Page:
Rose Berries Galore Pelleted

SKU: FR860
This is a gorgeous little plant with rose coloured flowers held aloft above glossy, dark green foliage. These are followed by small, oblong, super sweet berries that produce until frost. Read More

Exposure Full-sun

Matures in 75-85 days

*Please note, this product cannot be shipped to the USA.
Shipping & Returns

West Coast Seeds ships anywhere in North America. However, we are not able to ship garlic, potatoes, asparagus crowns, bulbs, onion sets, Mason bee cocoons, or nematodes outside of Canada. We regret, we cannot accept returns or damages for orders outside of Canada. The minimum shipping charge to the US is $9.99.

More details about Rose Berries Galore Pelleted

For ornamental container strawberries, nothing beats Rose Berries Galore strawberry seeds. This is a gorgeous little plant with rose coloured flowers held aloft above glossy, dark green foliage. These are followed by small, oblong, super sweet berries that produce until frost. These ever-bearing plants produce generous runners so they are very easy to propagate. Harvest every three to four days. Keeping the plants picked will keep new fruits coming. This variety was bred for container growing, and will add colour (and food production) to hanging baskets, patio containers, and window boxes. Seeds are pelleted for easy and accurate planting.

Matures in 75-85 days. (Hybrid seeds)

Quick Facts:

    • Rose coloured flowers
    • Delicious red fruits
    • Bred for container growing
    • Ever-bearing
    • Matures in 75-85 days

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Rose Berries Galore Pelleted

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All About Rose Berries Galore Pelleted

Latin

Latin
Fragaria vesca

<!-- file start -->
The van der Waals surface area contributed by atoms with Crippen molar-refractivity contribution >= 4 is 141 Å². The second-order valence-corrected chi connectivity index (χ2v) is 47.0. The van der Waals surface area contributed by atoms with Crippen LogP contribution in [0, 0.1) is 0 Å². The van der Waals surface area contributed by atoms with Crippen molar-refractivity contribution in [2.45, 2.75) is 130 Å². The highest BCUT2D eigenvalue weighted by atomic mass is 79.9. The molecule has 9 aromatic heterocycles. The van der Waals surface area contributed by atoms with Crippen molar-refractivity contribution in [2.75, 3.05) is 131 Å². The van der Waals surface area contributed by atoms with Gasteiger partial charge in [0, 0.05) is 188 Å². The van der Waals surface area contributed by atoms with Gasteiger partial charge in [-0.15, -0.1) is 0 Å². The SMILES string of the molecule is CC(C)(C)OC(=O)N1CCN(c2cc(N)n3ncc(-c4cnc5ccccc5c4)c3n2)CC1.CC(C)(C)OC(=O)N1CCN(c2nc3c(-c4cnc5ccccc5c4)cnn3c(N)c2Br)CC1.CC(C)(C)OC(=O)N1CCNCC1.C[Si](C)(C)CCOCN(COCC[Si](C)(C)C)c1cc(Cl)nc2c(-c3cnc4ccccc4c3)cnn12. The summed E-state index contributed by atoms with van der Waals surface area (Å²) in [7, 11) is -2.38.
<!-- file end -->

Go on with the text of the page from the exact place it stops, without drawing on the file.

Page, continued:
Numerous hybrids exist listed as F. x ananassa
Family: Rosaceae

Difficulty

Difficulty
Moderately easy

Season & Zone

Season & Zone
Exposure: Full sun
Zone: Most strawberries are hardy to Zone 5

Timing

Timing

Strawberry seeds benefit from vernalization, which is the simulation of winter in order to break dormancy. Start any time in early to late winter. After that time, they will still work, but they may not produce berries during the first season.

Starting

Starting

Seal strawberry seed packets in a plastic bag or airtight container and place in the refrigerator for 3-4 weeks. Remove the bag or container from the refrigerator and allow the seeds to reach room temperature over a day or two before breaking the seal. Opening the package too quickly may result in water condensing on the cold seeds, and this will reduce your chances of success. Then, sow the seeds on the surface of pre-moistened, seed starting mix in trays or small containers. Keep the seeded trays under bright fluorescent lights at a constant temperature of 18-24°C (65-75°F). Ensure the seed starting mix stays moist. Germination may take anywhere from 7 to 42 days. Once seeds germinate, increase ventilation to prevent damping off.

Growing

Growing

When seedlings have their third true leaf, they can be transplanted into their own pots. Be sure to harden the seedlings off gradually before transplanting outside. Space transplants 60cm (24”) apart in rows 90-120cm (36-48”) apart. Grow strawberries in a well-drained, sandy loam that has been generously dug with organic matter such as finished compost or well-rotted manure. Dig 60mL (1/4 cup) complete organic fertilizer into the soil beneath each transplant. Keep soil moist, but not soggy. A mulch of straw around plants may help prevent the soil from drying out.